A model of cancer survivorship care within a community health setting: the Good Life Cancer Survivorship program
This study aimed to establish and evaluate the referral pathway from a hospital-based oncology service to a multidisciplinary community-based health service supporting survivors to engage in self-management.
The evaluation involved understanding patterns of health service utilisation and health professionals’ perspectives on the implementation of the community-based model of survivorship care, the Good Life Cancer Survivorship (GLCS) program. Survivors referred to GLCS were undergoing or had completed cancer treatment and unable to participate in intensive ambulatory oncology rehabilitation. Health service utilisation was tracked over 5 months, and the perspectives of health professionals referring to and involved in the GLCS program were recorded using semi-structured interviews.
The oncology service made 25 referrals. The most accessed services at Carrington Health were physiotherapy with 18 appointments, followed by psychology (12) and dietitian services (11). Four themes emerged from the interviews: (1) Allied health services are relevant to people with cancer; (2) Education and information needs; (3) Communication gaps; (4) A one-stop multidisciplinary and holistic care model.
This project demonstrated that community health may be a valid setting to support cancer survivors in managing their health. Supporting ongoing awareness, education and understanding of services across both community and acute care settings will foster care coordination and strengthen referral pathways.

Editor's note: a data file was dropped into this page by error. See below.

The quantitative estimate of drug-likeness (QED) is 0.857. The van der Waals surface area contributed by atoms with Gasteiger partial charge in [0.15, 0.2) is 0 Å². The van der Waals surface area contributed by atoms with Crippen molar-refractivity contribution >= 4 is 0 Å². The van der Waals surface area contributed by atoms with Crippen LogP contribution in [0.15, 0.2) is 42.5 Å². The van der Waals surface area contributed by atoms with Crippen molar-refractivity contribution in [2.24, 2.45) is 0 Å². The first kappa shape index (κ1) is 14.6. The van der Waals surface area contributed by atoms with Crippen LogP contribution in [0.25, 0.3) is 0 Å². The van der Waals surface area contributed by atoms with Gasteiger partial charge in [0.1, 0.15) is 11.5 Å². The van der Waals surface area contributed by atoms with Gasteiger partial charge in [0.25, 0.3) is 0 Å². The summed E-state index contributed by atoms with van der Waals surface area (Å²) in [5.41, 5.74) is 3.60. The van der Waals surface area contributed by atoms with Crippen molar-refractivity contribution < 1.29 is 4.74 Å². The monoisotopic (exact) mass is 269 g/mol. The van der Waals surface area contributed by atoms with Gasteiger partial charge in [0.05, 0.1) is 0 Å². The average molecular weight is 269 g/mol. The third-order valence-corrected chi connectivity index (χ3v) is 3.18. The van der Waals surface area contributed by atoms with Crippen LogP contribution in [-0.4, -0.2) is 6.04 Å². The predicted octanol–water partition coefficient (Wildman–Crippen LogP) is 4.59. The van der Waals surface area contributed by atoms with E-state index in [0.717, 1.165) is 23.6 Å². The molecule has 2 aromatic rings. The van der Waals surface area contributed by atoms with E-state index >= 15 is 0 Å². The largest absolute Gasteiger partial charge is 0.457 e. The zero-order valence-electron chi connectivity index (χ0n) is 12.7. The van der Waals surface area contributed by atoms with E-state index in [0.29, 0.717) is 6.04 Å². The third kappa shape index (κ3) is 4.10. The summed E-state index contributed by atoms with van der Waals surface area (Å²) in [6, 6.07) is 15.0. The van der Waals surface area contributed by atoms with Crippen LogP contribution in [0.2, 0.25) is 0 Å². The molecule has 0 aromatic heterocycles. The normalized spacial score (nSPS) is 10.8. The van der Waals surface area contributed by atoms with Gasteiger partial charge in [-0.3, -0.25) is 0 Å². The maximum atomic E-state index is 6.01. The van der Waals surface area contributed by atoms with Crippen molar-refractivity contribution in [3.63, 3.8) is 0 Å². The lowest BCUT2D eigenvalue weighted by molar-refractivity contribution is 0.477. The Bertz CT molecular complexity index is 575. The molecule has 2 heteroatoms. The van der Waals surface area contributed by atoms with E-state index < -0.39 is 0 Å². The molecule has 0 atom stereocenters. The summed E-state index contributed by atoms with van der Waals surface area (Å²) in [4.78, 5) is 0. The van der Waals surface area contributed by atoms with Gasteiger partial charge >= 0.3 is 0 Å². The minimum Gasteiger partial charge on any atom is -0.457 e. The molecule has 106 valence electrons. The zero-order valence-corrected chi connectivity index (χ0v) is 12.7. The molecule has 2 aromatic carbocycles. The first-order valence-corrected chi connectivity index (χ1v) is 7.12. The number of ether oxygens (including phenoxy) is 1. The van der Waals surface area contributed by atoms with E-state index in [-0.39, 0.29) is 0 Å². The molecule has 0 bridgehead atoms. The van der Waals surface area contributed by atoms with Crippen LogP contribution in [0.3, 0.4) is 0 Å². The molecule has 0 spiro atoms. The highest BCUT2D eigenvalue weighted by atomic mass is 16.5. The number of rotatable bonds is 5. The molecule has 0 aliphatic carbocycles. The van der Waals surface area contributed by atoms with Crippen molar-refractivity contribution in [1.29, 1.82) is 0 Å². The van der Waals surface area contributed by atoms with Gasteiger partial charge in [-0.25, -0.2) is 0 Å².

Implications for Cancer Survivors
Accessing appropriate community-based allied health services can support cancer survivors in developing self-management skills to manage their own health and improve their health outcomes and wellbeing in the survivorship phase.
KeywordsSurvivorship Community health Cancer care coordination Referrals Oncology Rehabilitation
Carina Martin, Janine Scott, Rebecca McIntosh, Wee Kheng Soo, Bernadette Zappa, Kerry Haynes, Anna Ugalde and Patricia Livingston contributed to the study conception and design. Material preparation, data collection, analysis and interpretation were performed by Rebecca McIntosh, Kerry Haynes, Lahiru Russell, Anna Ugalde and Patricia Livingston. Lahiru Russell wrote the first draft of the manuscript and all authors contributed and approved the final version of the manuscript.
The project was supported by the Victorian Government. WK Soo is supported by a NHMRC Postgraduate Scholarship (APP1074676) and Eastern Health Clinical School Scholarship.
Compliance with ethical standards
Ethics approval was obtained from the relevant institutions (Ethics# LR62-2018 and 2018-303).
Conflict of interest
The authors declare that they have no conflict of interest.
The funders had no role in the study design, data collection and analysis, decision to publish, or preparation of the manuscript.
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